Writing Echoes

Delijah's Writing Blog

Plagues, Witches, and War: The Worlds of Historical Fiction (3)

Well, the Plagues, Witches, and War: The Worlds of Historical Fiction course is officially over. In all honesty, I started the course aiming to find some tools to work on a story regarding the Keichō Embassy from Japan to the Vatican, lead by Hasekura Tsunenaga between 1613 and 1620.

I am not left with an overall impression of the course that is positive. As you might remember, I have been a bit peeved with the whole deadline fumbling, and everyone going on their high horses about it. Well, the last deadlines also got juggled, and jumped a whole week backwards, so in the end basically every deadline got moved, some with louder announcements than others. I won’t go into that again, but changing requirements is not something that is going to give a course a good reputation (and the course organisers have been complaining about the “bad rep” of MOOCs).

Opinion on classmates aside, my general impression of the course is a big… ‘so what?’ I mean, what is the whole buzz about historical fiction? That it requires research, and sometimes a lot of it? That is true, if you want accuracy, but you need to research with whichever genre you are writing. Even when planning a fantasy world you need to decide on your laws of physics. I am making a big effort to get my hands on every factual yakuza publication out there, for example (which apparently makes me a huge geek somehow).
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It is not my intention to put down historical fiction as a lesser genre, but… research-wise it does not really feel a particularly different genre. If you want to portray anything with accuracy, you need to do your research. Using real people as characters might be the tricky part, but that is a choice the author makes. Each writing path has its own difficulties, I’d say, and historical fiction is not an exception in any way. You can also quite easily ‘ignore’ the research part and be deliberately ‘imprecise’, just giving clues about where and when you are – that’s the easy way (I am guilty of doing that before, I confess… and I am sort of doing that with the location of Turn of the Page right now).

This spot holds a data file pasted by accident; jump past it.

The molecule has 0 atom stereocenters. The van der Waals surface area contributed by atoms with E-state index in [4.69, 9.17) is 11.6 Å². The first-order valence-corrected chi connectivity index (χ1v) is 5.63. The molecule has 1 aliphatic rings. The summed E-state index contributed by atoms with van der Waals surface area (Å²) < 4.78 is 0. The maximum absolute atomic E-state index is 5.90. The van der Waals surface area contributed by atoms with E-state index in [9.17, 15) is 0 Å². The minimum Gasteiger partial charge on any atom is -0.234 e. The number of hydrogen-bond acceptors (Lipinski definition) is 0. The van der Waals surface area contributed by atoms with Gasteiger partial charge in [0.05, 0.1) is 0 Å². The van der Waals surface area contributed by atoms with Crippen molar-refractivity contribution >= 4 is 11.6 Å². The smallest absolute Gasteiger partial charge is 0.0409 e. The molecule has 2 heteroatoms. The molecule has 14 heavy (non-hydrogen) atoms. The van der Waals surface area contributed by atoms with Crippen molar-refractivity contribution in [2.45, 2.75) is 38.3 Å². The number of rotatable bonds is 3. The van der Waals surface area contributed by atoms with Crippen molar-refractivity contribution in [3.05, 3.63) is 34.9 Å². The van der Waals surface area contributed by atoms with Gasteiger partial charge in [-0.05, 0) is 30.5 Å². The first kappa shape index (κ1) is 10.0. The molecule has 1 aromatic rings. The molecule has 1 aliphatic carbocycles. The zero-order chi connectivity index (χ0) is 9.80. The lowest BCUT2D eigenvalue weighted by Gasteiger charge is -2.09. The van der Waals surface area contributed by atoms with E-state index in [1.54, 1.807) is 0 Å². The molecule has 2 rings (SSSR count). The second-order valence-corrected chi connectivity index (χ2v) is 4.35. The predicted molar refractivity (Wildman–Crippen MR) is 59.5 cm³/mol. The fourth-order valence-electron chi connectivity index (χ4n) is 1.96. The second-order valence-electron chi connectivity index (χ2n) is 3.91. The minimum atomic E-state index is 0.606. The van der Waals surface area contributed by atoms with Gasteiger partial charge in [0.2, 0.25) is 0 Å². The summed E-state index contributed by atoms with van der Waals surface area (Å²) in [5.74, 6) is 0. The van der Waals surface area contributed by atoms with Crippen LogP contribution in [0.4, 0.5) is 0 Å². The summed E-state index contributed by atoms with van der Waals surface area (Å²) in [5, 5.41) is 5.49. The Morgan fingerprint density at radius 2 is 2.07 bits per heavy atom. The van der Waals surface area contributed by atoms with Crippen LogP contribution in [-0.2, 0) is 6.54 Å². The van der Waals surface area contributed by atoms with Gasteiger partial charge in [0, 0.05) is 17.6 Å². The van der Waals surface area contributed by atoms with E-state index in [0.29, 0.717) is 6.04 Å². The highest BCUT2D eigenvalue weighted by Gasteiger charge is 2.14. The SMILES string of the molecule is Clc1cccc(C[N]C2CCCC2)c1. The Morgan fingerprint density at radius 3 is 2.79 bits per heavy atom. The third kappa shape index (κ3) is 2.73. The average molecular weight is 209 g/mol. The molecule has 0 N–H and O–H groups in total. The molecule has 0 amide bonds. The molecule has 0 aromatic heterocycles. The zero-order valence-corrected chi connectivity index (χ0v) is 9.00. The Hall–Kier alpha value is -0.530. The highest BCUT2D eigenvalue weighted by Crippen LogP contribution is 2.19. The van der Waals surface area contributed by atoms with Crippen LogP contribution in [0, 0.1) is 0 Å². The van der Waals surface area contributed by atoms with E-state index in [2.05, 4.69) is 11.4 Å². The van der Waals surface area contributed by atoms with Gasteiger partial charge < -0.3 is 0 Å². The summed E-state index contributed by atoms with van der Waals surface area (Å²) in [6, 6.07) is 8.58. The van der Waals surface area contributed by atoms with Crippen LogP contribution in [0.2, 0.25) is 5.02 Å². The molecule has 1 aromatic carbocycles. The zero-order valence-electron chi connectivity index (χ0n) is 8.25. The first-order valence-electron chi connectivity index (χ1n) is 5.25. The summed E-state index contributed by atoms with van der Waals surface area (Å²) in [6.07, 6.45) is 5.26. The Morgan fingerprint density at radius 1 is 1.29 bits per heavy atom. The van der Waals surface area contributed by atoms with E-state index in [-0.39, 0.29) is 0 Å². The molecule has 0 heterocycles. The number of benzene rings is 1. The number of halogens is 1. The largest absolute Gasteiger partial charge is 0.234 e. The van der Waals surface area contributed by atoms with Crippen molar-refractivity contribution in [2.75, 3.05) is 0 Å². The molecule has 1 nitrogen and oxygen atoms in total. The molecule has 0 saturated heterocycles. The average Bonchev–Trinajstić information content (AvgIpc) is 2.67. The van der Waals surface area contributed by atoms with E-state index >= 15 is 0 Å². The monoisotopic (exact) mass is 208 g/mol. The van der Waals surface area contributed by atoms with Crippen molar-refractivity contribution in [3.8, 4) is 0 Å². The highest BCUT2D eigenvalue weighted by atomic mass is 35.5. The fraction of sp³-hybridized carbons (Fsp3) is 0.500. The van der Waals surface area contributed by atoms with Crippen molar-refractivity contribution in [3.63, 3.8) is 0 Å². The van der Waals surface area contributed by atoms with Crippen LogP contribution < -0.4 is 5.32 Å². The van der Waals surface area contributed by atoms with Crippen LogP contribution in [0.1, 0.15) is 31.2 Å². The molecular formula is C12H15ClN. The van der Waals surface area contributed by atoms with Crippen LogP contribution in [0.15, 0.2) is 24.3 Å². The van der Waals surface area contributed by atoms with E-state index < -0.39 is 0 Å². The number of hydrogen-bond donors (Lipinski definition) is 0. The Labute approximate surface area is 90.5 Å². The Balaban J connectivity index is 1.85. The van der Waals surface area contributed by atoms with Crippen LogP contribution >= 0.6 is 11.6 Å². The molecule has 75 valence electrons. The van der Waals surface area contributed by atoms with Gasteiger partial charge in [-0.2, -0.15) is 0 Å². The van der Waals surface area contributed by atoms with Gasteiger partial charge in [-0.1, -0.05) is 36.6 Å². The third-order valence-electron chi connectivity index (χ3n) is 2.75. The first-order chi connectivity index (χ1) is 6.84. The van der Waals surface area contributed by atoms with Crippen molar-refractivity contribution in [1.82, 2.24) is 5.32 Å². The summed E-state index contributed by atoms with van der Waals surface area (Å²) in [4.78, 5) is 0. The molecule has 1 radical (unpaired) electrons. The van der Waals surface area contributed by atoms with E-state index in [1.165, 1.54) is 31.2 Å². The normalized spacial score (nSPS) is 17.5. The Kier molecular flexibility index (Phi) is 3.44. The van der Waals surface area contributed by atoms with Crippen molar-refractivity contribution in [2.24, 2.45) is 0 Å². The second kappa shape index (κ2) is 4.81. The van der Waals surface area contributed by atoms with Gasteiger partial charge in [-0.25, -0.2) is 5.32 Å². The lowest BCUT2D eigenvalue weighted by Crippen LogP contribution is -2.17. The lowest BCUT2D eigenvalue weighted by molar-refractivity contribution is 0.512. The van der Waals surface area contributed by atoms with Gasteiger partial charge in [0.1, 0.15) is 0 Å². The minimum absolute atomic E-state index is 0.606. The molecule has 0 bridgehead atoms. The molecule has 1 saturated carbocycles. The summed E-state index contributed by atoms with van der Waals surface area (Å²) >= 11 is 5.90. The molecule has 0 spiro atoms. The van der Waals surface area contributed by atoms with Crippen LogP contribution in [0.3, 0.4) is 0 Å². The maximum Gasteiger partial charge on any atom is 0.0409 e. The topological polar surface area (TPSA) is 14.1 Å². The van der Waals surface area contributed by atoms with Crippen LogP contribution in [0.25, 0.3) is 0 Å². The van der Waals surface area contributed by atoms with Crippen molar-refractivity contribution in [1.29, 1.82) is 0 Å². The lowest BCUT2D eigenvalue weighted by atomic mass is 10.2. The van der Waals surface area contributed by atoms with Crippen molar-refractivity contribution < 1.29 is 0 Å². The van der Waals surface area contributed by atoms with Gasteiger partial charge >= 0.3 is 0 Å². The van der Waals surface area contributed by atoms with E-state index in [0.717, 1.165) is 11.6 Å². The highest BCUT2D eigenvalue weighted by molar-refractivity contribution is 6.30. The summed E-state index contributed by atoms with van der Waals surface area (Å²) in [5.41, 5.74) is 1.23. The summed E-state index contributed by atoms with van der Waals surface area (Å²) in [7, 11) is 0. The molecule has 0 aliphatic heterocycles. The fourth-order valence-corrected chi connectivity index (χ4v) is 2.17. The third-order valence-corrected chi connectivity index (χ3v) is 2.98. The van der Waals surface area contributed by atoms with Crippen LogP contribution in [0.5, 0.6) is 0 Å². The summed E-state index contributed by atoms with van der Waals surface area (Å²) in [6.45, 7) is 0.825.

I did decide to give Dickens a second chance and I would have bought one of the guest author’s books, if some idiot had not given away the ending on the forums. Also, I had thought about sharing the assignment ‘essay’ I wrote, but… you know, I kinda lost interest.

This is not me wanting to complain about something that I got for free, but not convinced. I did not find the course serious enough somehow. Wobbly deadlines are a sign of bad organisation and it is very hard for me to learn anything if it is not organised. That might be why right now I don’t feel like I learnt anything particular from Plagues, Witches, and War: The Worlds of Historical Fiction that can at the moment help me improve my writing.

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